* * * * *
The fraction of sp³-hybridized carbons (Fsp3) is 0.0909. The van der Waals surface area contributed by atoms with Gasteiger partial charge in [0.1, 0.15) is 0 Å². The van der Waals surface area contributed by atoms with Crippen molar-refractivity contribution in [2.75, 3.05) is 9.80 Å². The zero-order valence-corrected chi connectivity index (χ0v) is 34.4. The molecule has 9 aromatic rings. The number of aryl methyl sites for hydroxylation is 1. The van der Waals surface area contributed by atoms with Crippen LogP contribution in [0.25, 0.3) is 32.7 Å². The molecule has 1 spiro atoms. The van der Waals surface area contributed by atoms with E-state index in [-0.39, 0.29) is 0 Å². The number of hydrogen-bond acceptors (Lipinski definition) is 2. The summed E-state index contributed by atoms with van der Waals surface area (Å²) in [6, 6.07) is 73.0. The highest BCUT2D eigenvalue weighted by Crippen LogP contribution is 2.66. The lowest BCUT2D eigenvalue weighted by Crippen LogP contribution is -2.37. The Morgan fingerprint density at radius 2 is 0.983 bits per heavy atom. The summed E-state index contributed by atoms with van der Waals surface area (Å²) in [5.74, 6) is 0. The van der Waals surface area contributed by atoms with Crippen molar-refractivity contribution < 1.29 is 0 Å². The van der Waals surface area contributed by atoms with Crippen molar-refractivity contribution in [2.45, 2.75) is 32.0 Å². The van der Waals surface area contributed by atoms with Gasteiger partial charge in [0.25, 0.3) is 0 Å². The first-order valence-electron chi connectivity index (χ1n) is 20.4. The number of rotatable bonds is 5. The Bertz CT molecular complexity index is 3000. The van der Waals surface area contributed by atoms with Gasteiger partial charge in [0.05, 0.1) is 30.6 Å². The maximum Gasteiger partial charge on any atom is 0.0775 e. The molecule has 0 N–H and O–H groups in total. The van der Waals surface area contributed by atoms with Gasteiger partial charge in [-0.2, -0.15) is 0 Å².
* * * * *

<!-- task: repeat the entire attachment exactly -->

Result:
The fraction of sp³-hybridized carbons (Fsp3) is 0.0909. The van der Waals surface area contributed by atoms with Gasteiger partial charge in [0.1, 0.15) is 0 Å². The van der Waals surface area contributed by atoms with Crippen molar-refractivity contribution in [2.75, 3.05) is 9.80 Å². The zero-order valence-corrected chi connectivity index (χ0v) is 34.4. The molecule has 9 aromatic rings. The number of aryl methyl sites for hydroxylation is 1. The van der Waals surface area contributed by atoms with Crippen LogP contribution in [0.25, 0.3) is 32.7 Å². The molecule has 1 spiro atoms. The van der Waals surface area contributed by atoms with E-state index in [-0.39, 0.29) is 0 Å². The number of hydrogen-bond acceptors (Lipinski definition) is 2. The summed E-state index contributed by atoms with van der Waals surface area (Å²) in [6, 6.07) is 73.0. The highest BCUT2D eigenvalue weighted by Crippen LogP contribution is 2.66. The lowest BCUT2D eigenvalue weighted by Crippen LogP contribution is -2.37. The Morgan fingerprint density at radius 2 is 0.983 bits per heavy atom. The summed E-state index contributed by atoms with van der Waals surface area (Å²) in [5.74, 6) is 0. The van der Waals surface area contributed by atoms with Crippen molar-refractivity contribution < 1.29 is 0 Å². The van der Waals surface area contributed by atoms with Crippen molar-refractivity contribution in [2.45, 2.75) is 32.0 Å². The van der Waals surface area contributed by atoms with Gasteiger partial charge in [0.25, 0.3) is 0 Å². The first-order valence-electron chi connectivity index (χ1n) is 20.4. The number of rotatable bonds is 5. The Bertz CT molecular complexity index is 3000. The van der Waals surface area contributed by atoms with Gasteiger partial charge in [0.05, 0.1) is 30.6 Å². The maximum Gasteiger partial charge on any atom is 0.0775 e. The molecule has 0 N–H and O–H groups in total. The van der Waals surface area contributed by atoms with Gasteiger partial charge in [-0.2, -0.15) is 0 Å².